Reading Group Discussion Points
Recommended Readings Anywhere But Here,
- Julia returns to her father after an absence of twenty-three years, because, she says, "I was afraid I'd mess up my child's life if I didn't sort out before her birth why things had gone so terribly wrong with my family." Why is it important for Julia to sort these matters out before her child is born? Do you feel Julia accomplishes what she sets out to do?
- When Julia finally confronts her father, asking him why he beat her as a child, he denies it. He continues to deny it even after Travis tells him it is true. Is it possible that he really doesn't remember? How could this be? Is this answer satisfying to Julia? Is it enough for Julia to have simply spoken the truth? What is Hegi saying about the past and our ability to come to terms with it?
- We come to understand what happens to Julia. Yet ultimately, where does her brother Travis land? Why does he still live with his father? What is the significance of his organizing yard sales? Why do you think he chose his father's side, "the wrong side" rather than Julia's, when, as a child, he knew his father was beating her? What is Travis's role in the family? How does he serve to keep things the way they were?
- When Julia finally meets her mother, she asks her why she left her children. Lily answers, "It was better this way, Julia." When Julia confronts her further, Lily says, "It would have been harmful for you to know." Julia responds, "Not nearly as harmful as losing you without a word, wondering...." Knowing how it affected Julia, do you think Lily's choice was wise? Do you believe it would have been more harmful for Julia to have known? Why do you think Lily made this choice?
- Both Julia and Travis are able to forgive their mother. What makes this possible? Is there power in forgiveness? What is Hegi trying to say about forgiveness? Does Julia forgive her father as well?
- Hegi writes, "The tide was out now, and in the mist I felt betrayed, adrift without the old purpose of chasing after my mother. I'd found her, but I'd relinquished the fantasy that had served me for over thirty years. A trade of sorts -- though not even. Still, a better trade, perhaps than the one she'd made." What trade did Lily make? What did she lose and what did she gain? What might Hegi be trying to say about trading fantasy for truth?
- In the beginning of the book, Julia recalls her recurring nightmare. "I chase down an endless corridor after a tall figure. I run as fast as I can, my breath a rattle in my throat that blocks all other sounds. The walls narrow, and the distance between us decreases, but when the figure finally turns, the face is blank. After my mother vanished, I would come to believe she was the figure in that dream -- a warning I had failed to understand." What is it Julia fails to understand? Who is the figure and how does Julia's recognition help to free her from her troubled past? Why does this dream recur? Why is this dream so important to this novel?
- Near the end of the book, Julia begins to realize that many of the good memories she attributed to her mother -- teaching her to swim, for example -- were in reality connected to her father. As a result, she begins to question her ability to recall, "...lured into the maze of memories that tricks us with distorted reflections of what we commit to its safekeeping; and what we wrest from it changes each time we hold it against the light, depending on the slant of the light and its intensity. And so we embellish our stories. Protect ourselves with gaps. And take all of that for truth. All of it." Discuss why this observation is important to Salt Dancers in many ways. Does this understanding help Julia cope with all her memories of her father? What is Hegi saying about truth and perception?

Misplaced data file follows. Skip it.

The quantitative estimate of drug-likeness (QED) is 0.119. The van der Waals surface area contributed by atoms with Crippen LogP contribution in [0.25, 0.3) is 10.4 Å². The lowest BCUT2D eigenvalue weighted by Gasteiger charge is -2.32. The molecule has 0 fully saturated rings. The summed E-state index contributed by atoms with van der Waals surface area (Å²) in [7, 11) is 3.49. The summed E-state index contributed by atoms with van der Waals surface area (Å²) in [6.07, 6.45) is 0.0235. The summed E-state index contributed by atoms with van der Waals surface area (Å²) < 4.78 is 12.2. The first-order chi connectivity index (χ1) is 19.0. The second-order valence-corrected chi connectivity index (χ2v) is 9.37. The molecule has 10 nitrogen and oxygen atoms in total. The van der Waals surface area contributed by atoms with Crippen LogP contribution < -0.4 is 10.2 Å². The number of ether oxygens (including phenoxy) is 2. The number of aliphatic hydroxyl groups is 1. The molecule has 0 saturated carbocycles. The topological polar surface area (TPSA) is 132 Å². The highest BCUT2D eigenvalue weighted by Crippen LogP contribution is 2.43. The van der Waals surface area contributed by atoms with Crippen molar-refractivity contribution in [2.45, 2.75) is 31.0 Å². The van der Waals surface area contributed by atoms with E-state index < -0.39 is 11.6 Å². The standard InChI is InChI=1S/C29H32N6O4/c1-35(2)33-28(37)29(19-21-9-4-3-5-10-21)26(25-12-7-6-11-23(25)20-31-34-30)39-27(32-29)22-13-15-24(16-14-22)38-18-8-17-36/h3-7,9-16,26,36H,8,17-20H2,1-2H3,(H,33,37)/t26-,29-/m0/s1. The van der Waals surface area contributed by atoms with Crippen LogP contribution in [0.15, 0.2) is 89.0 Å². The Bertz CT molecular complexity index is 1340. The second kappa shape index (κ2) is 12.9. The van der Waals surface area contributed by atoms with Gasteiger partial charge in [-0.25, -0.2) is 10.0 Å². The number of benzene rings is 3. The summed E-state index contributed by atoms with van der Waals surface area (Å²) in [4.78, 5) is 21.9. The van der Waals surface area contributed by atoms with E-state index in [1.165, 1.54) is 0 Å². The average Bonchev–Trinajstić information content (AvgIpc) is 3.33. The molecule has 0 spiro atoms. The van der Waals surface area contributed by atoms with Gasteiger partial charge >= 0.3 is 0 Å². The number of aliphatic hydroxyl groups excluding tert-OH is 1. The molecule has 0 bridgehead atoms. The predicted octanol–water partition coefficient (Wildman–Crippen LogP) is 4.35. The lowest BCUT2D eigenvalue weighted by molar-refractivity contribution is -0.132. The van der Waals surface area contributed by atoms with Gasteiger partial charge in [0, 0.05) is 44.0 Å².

- In Salt Dancers, both Lily and Julia get away. Both are described as strong, independent women. Travis and Calven do not get away -- in fact they end up living together in a complex, overly dependent relationship. Why is it that the women escape while the men remain?
- There are many references to gypsies in Salt Dancers, in particular to Lily's fascination with them. What does Lily find so intriguing about them? What do they represent for her? What do gypsies mean to Julia, and how does Hegi develop them as a metaphor?
- What is the salt dance? What does it mean to Julia when she is a child and her father first invents it? What meaning does it acquire in the course of the novel? What does Hegi mean when, near the end of the novel, she writes, "In my family, we all had become salt dancers, inventing our difficult escapes from pain."
- Hegi writes, "I didn't know then that things you don't talk about -- ghosts and secrets -- feed on silence, that they grow massive and imposing until you divest them of their feast." How does this quote inform the novel? How is it possible that twenty-three years passed, in Julia's case, without mention of ghosts and secrets? How does Julia finally divest her ghosts and secrets of their feast? What is it about human nature which causes us to keep secret those things which are most in need of being brought out into the open?
Vintage Books, 1992 Where Blue Begins,
Signet Books, 1994 The Color Purple,
Pocket Books, 1986 Machine Dreams,
Jayne Anne Phillips
Washington Square Press, 1992 Exposure,
Warner Books, 1994 Family Pictures,
Harper Collins, 1991 The Fatigue Artist,
Lynne S. Schwartz
Scribner Paperback Fiction, 1995 Monkeys,
Pocket Books, 1989 Sometimes a Great Notion,
Viking Penguin, 1977 Unstrung Heroes,
Random House, 1991